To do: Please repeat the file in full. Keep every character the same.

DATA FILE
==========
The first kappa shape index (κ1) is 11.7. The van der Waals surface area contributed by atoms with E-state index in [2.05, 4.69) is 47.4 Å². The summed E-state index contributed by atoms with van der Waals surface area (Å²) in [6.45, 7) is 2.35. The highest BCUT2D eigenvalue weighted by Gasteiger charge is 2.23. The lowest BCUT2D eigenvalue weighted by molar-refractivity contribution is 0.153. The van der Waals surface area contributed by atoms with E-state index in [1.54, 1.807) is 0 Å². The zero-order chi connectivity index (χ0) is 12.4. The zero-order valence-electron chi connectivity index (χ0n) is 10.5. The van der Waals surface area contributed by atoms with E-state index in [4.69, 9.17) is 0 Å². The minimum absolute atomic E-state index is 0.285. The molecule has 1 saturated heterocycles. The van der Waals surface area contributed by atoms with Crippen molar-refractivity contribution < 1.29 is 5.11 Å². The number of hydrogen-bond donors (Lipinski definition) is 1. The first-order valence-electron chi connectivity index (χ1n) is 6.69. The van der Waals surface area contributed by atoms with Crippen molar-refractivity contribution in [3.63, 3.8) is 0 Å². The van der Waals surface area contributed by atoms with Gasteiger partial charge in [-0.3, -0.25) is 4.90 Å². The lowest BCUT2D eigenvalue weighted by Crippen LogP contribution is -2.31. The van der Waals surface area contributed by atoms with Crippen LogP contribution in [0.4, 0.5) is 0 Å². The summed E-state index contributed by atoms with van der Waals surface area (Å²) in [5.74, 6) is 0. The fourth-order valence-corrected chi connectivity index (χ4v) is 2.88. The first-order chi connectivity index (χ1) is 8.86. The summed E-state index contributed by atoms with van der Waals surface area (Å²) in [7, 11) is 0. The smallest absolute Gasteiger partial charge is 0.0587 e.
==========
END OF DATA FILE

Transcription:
The first kappa shape index (κ1) is 11.7. The van der Waals surface area contributed by atoms with E-state index in [2.05, 4.69) is 47.4 Å². The summed E-state index contributed by atoms with van der Waals surface area (Å²) in [6.45, 7) is 2.35. The highest BCUT2D eigenvalue weighted by Gasteiger charge is 2.23. The lowest BCUT2D eigenvalue weighted by molar-refractivity contribution is 0.153. The van der Waals surface area contributed by atoms with E-state index in [1.54, 1.807) is 0 Å². The zero-order chi connectivity index (χ0) is 12.4. The zero-order valence-electron chi connectivity index (χ0n) is 10.5. The van der Waals surface area contributed by atoms with E-state index in [4.69, 9.17) is 0 Å². The minimum absolute atomic E-state index is 0.285. The molecule has 1 saturated heterocycles. The van der Waals surface area contributed by atoms with Crippen molar-refractivity contribution < 1.29 is 5.11 Å². The number of hydrogen-bond donors (Lipinski definition) is 1. The first-order valence-electron chi connectivity index (χ1n) is 6.69. The van der Waals surface area contributed by atoms with Crippen molar-refractivity contribution in [3.63, 3.8) is 0 Å². The van der Waals surface area contributed by atoms with Gasteiger partial charge in [-0.3, -0.25) is 4.90 Å². The lowest BCUT2D eigenvalue weighted by Crippen LogP contribution is -2.31. The van der Waals surface area contributed by atoms with Crippen LogP contribution in [0.4, 0.5) is 0 Å². The summed E-state index contributed by atoms with van der Waals surface area (Å²) in [5.74, 6) is 0. The fourth-order valence-corrected chi connectivity index (χ4v) is 2.88. The first-order chi connectivity index (χ1) is 8.86. The summed E-state index contributed by atoms with van der Waals surface area (Å²) in [7, 11) is 0. The smallest absolute Gasteiger partial charge is 0.0587 e.